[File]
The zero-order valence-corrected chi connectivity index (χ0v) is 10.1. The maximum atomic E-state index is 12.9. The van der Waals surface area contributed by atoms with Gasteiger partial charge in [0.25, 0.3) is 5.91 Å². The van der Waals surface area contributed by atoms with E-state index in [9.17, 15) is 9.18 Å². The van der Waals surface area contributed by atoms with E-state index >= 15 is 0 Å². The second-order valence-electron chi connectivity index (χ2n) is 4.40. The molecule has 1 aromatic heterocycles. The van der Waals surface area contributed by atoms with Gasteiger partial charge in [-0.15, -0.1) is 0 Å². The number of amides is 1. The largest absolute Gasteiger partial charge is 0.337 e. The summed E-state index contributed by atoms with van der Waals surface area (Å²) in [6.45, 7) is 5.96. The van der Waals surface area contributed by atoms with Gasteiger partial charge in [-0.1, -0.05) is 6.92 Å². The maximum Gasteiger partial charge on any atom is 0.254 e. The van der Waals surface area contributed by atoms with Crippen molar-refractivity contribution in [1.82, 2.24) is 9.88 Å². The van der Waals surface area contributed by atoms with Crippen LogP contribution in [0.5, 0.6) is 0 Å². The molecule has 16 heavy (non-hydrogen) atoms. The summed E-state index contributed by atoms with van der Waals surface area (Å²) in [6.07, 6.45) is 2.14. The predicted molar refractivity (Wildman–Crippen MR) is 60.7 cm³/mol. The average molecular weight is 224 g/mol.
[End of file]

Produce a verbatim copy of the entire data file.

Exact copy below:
The zero-order valence-corrected chi connectivity index (χ0v) is 10.1. The maximum atomic E-state index is 12.9. The van der Waals surface area contributed by atoms with Gasteiger partial charge in [0.25, 0.3) is 5.91 Å². The van der Waals surface area contributed by atoms with E-state index in [9.17, 15) is 9.18 Å². The van der Waals surface area contributed by atoms with E-state index >= 15 is 0 Å². The second-order valence-electron chi connectivity index (χ2n) is 4.40. The molecule has 1 aromatic heterocycles. The van der Waals surface area contributed by atoms with Gasteiger partial charge in [-0.15, -0.1) is 0 Å². The number of amides is 1. The largest absolute Gasteiger partial charge is 0.337 e. The summed E-state index contributed by atoms with van der Waals surface area (Å²) in [6.45, 7) is 5.96. The van der Waals surface area contributed by atoms with Gasteiger partial charge in [-0.1, -0.05) is 6.92 Å². The maximum Gasteiger partial charge on any atom is 0.254 e. The van der Waals surface area contributed by atoms with Crippen molar-refractivity contribution in [1.82, 2.24) is 9.88 Å². The van der Waals surface area contributed by atoms with Crippen LogP contribution in [0.5, 0.6) is 0 Å². The molecule has 16 heavy (non-hydrogen) atoms. The summed E-state index contributed by atoms with van der Waals surface area (Å²) in [6.07, 6.45) is 2.14. The predicted molar refractivity (Wildman–Crippen MR) is 60.7 cm³/mol. The average molecular weight is 224 g/mol.